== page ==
I agree in principle that rooting should not block OTA updates - I was unaware that it did. But my GUESS for the reason behind that is that for a non-rooted device it is much easier to know the state of things, and this simplify updates quite a bit.

For the other root-related issues, I still say that it is an app-thing not an OS-thing, so they are not to blame as such. Though they by certification and SafetyNet offers a frame for the apps to check the base they are working on.
If an app has nothing to loose by you being rooted I doubt that many will require that your device is non-rooted - that would just be loosing users.

But it do make sense for say a bank-app especially in countries with a very consumer-oriented legislation on internet-actions. E.g. in Denmark (and I think it is a wider EU thing) it is the bank and not the consumer that has the risk of fraudulent activities on your account, unless they can prove you can be blamed by gross negligence, e.g. by giving your pin-code away.

Similar some streaming services like Netflix wants to try to assure that only the paying person is using the account. Which make a lot of sense for their business.

Obviously in theory (and if the legislation allows it) both could offer a variant of their product where you as a user took the legal risk of any misuse, and this could be offered without requirement of the security of the platform.

 

For file-transfer MTP can do a lot - though obviously not all files. I modified some code by Christopher Greer to allow to do incremental backups of the MTP exposed stuff, that typically includes the voluminous parts of the content on the device (Images, videos, audio) see this. Works great in combination with backup software where you can deselect these parts, as the backup programs I\m aware of only do total, bot incremental backups.

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4 minutes ago, Rob. S. said:

I beg to differ 😉 

Android wasn't really designed to be rooted by the user, and if it can be in a device, it's by no obvious or openly available means. Means which neither Android itself nor the device's manufacturer openly provided. Some devices are not rootable at all, like the Priv.

Properly done, root access would have been implemented like other operating systems do, as temporarily elevated privileges with no need to put the whole device in a permanent state of being unsafe. The fact that it wasn't done like that can only be attributed to Android as the operating system, and its designers – the more so as the underlying Linux could have given them everything they'd need to do it right...

Well it is possible to work from a third state between what we have as un-rooted and fully rooted.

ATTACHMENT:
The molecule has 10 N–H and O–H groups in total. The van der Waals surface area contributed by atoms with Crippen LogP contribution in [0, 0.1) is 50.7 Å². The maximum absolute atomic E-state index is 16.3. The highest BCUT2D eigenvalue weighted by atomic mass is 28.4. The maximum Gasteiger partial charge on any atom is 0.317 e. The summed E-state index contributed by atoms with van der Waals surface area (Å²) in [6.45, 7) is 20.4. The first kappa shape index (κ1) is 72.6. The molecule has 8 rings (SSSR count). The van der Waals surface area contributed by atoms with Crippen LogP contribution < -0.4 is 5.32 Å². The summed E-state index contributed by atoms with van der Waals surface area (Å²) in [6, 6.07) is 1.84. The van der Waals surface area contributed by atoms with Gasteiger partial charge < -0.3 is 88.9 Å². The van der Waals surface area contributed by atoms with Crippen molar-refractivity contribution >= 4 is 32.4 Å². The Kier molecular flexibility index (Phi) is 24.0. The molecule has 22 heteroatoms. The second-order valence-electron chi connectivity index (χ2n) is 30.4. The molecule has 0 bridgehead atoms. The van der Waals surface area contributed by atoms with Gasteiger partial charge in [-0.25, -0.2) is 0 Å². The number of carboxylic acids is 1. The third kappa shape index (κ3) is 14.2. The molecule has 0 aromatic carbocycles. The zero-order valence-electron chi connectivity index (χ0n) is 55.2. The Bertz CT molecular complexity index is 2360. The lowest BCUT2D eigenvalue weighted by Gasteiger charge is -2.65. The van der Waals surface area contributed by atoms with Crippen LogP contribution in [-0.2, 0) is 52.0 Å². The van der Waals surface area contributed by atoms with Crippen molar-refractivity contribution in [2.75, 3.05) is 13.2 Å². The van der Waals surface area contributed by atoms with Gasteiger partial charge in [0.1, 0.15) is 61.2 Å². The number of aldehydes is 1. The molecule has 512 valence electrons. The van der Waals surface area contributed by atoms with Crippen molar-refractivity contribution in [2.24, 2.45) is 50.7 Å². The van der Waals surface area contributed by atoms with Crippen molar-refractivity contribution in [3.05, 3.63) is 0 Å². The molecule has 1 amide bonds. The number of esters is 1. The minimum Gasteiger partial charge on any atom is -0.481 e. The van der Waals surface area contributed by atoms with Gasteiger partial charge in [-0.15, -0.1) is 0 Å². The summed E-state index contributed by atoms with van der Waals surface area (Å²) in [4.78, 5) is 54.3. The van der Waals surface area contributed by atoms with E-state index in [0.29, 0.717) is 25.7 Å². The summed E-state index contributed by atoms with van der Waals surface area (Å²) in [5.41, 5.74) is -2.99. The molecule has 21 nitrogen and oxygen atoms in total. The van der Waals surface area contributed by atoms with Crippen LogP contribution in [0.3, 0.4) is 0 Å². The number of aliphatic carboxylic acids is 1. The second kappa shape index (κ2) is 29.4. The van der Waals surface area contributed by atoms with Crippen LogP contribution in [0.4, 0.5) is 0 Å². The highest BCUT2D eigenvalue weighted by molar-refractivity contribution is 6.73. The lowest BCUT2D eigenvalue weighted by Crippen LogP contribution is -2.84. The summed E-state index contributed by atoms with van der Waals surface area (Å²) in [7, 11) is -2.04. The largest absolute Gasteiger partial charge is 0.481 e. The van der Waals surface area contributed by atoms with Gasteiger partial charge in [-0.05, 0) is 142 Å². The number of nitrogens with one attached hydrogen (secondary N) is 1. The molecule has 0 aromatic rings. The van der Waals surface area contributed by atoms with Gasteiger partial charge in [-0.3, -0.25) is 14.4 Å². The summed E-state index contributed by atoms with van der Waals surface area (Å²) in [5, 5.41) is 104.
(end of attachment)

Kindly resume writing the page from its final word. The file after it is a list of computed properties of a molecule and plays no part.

Giving us the flexibilities of rooting temporarily, without the permanent risk of working rooted.
But seen from an app-perspective it is still an insecure platform, as they (obviously) have no idea what we did while we worked with high privileges.

 

It is the old story of where we want to be in the spectrum of in the safety in jail in one end and total anarchy without restrictions in the other.

I doubt that there will be any place in that spectrum that fits all. Quite a lot of people seems happy in their self exposed iJail. Other shun this and want total freedom by rooting.

I'm not to say either is wrong - to each their own.

 

BB Priv is an example of BB trying to make a more safe ( / less insecure) Android device, and the cost of that increased safety is less freedom.

SURE they could have opened up and let people flash whatever they want on their devices (like Fxtec does).
BUT I understand why they did not do that!
When something goes wrong on a device, it s often the device that gets the blame, and that is (for BB was) a risk for their image, if they want to claim to be a safe platform.
Sure they could offer it NOW, with no hardware brand-value to loose / but that is another story.

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1 hour ago, EskeRahn said:

For the other root-related issues, I still say that it is an app-thing not an OS-thing, so they are not to blame as such.

...but OS owns the infrastructure and it is what was designed this way.

Also. I don't really understand why they did not implement Linux permission system on user level as Android runs under Linux itself but on a higher layer.

1 hour ago, EskeRahn said:

I agree in principle that rooting should not block OTA updates - I was unaware that it did. But my GUESS for the reason behind that is that for a non-rooted device it is much easier to know the state of things, and this simplify updates quite a bit.

Under Linux, updates are perfectly handled by a proper package manager - it can be done well and it is an OS thing.

1 hour ago, EskeRahn said:

But it do make sense for say a bank-app especially in countries with a very consumer-oriented legislation on internet-actions. E.g. in Denmark (and I think it is a wider EU thing) it is the bank and not the consumer that has the risk of fraudulent activities on your account, unless they can prove you can be blamed by gross negligence, e.g. by giving your pin-code away.

I can login to a bank account on my machine where I have root privileges.
If they follow the same thinking, they will not allow to access them running under Linux if you have access to root account or Windows if you have access to Administrator privileges on that computer. Maybe macOS would be perfect for them as you may not really have access to the base system, as far as I know.

So this road leads far away and basically not user is what they want to "protect".